Before and during the ceremony, David Amunga a Kenyan veteran musician was subscribed to help her master a dosage of Swahili vocabulary and phrases.
Tom Mboya also scribbled the lyrics of Malaika and inadvertently added the ‘pesa’ verse which was not part of the original song.
The verse was actually smuggled from another of Fadhili William’s songs, who also added this verse to his later recordings of Malaika.
Meanwhile, Makeba took the un-warranted liberty to record the song under her label when she traveled back to the USA!
This did not go down well with Fadhili William, who took her to court. With the help of American Peter Colmore and his producer Charles Worrod, William triumphed and definitely annoyed Makeba.
She too decided to hit Fadhili William and Kenyans where it hurt most:
In her subsequent performance of the song, including the Live Performance of Homeland CD, Miriam Makeba taunted Kenyans when she said the song was from Tanzania!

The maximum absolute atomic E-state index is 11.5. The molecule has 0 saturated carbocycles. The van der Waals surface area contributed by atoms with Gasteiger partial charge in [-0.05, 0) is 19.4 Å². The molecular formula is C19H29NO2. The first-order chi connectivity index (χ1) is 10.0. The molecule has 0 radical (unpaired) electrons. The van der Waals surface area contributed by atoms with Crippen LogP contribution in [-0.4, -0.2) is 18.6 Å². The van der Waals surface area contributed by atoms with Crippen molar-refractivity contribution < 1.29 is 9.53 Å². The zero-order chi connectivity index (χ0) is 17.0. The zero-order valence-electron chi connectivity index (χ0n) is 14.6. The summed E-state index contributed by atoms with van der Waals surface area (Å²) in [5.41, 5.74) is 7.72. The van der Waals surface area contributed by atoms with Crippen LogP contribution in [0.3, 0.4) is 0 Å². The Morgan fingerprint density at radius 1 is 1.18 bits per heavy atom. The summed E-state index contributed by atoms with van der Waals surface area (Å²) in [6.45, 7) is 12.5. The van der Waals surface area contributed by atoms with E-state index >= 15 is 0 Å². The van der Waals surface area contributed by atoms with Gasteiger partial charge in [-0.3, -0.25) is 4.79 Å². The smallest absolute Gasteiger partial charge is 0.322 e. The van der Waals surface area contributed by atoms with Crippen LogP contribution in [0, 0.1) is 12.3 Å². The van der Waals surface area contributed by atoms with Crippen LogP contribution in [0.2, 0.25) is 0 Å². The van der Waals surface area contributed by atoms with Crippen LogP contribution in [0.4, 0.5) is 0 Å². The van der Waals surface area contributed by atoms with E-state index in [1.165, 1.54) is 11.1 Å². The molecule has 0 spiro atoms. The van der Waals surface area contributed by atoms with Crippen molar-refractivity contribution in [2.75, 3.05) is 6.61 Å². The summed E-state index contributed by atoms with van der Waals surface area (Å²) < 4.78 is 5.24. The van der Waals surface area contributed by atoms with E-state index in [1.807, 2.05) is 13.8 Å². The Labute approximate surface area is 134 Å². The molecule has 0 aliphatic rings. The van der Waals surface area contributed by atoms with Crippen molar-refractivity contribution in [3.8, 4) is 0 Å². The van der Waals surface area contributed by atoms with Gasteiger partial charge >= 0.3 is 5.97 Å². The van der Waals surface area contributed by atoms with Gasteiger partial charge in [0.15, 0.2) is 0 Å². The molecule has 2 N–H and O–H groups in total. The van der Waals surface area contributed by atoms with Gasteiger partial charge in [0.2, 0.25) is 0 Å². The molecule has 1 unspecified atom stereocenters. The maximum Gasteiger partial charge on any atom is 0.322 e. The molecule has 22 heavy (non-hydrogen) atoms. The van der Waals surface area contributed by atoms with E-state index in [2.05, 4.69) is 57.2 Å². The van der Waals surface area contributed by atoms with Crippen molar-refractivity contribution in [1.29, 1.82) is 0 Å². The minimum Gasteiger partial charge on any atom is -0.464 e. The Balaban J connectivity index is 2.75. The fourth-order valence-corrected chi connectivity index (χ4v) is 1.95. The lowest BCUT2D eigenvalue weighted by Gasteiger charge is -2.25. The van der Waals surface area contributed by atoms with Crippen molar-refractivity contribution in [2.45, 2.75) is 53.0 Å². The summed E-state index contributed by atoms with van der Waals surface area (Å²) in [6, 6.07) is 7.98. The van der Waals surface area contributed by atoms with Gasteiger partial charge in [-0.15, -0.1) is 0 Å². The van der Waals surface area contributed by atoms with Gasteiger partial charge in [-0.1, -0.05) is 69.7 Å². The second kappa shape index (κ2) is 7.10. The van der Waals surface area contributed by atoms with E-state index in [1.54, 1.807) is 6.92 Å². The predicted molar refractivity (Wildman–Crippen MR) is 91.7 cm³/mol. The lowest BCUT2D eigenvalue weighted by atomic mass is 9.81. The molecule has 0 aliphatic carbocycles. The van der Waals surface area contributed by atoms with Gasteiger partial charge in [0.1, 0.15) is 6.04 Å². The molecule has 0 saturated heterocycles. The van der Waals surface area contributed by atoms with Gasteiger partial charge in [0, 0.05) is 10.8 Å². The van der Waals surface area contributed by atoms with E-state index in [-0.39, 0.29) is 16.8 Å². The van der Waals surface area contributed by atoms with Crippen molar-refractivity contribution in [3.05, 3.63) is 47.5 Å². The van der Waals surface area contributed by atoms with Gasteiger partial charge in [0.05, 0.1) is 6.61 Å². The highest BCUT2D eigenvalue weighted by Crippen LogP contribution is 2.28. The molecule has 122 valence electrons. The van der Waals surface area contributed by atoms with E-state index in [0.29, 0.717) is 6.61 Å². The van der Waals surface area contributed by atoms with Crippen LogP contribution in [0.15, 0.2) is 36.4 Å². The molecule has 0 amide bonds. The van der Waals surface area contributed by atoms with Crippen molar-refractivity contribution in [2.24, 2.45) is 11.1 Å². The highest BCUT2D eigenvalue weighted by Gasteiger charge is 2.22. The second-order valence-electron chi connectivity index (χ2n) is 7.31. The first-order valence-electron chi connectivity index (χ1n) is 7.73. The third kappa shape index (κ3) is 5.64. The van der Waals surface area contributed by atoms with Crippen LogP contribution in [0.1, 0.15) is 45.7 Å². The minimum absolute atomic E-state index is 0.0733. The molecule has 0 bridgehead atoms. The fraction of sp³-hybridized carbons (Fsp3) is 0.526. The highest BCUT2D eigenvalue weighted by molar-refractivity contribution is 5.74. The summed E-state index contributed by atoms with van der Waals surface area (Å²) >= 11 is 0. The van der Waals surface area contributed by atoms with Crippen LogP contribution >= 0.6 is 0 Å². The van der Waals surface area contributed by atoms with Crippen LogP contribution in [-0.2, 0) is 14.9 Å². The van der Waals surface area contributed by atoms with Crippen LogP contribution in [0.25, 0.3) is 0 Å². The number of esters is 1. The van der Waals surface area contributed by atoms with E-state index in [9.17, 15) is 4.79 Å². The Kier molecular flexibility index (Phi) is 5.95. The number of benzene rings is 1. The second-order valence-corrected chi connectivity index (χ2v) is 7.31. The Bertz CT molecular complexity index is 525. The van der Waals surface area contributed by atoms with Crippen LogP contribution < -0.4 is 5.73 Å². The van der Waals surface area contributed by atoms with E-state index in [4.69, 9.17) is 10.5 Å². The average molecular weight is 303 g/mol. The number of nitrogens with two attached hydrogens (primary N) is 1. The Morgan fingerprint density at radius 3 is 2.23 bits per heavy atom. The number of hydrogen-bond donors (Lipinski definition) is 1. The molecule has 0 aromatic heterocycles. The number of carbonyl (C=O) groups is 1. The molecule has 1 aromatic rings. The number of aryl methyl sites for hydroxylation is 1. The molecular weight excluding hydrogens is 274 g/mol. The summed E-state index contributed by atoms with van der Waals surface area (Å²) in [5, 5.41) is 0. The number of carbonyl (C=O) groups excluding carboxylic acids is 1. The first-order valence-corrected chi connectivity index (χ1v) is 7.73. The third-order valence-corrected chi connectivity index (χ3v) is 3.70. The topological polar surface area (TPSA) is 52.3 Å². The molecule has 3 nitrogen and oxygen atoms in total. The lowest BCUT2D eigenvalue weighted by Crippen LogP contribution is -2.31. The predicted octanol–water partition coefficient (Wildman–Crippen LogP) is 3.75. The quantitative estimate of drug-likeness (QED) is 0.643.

3. Malaika song From Burma and Cuba!
One last twist to the Malaika story claims the song was composed far away in Burma or
The song was particularly popular amongst the men in uniform who served under the British Kings African Rifles.
Fundi Konde (RIP), who regularly entertained the soldiers also performed it in bars around Nairobi. He did not, however, claim to have written it.
The Cuban twist to the story claims Malaika is Spanish by origin, owing to its Bolero-Bossa Nova style. Bossa Nova beat is much reminiscent of both Cuban and Mexican musical heritage whose roots stretch as far back as the 1940s and 50s.
Interestingly, no one in Cuba and Burma has ever claimed authorship of the song.
4. Who else may have composed Malaika?
Other claims and counter-claims have been told dating back to the 1940s as to who else composed Malaika.
Grant Charo, Williams’s brother-in-law, and Lucas Tutu are just some of them.
One source actually credits Charo for recording the song even before Fadhili William. The latter reportedly played mandolin in the recording.
So, who actually composed Malaika?
The Malaika dispute is reminiscent of the popular Imbube song in The Lion Sleeps Tonight by Linda, who died without recognition for his work.
In the case of Malaika, Fadhili William and Adam Salim too are long gone, and the dispute is yet to be solved.
Even today in the 21st century, the mystery continues to linger.
Could it be true, however, that Adam Salim was its original composer?
Wow, good breakdown of this wonderful music. Have loved Malaika since I was a little kid back in the 70s
Good to know David. Malaika is definitely a great story to tell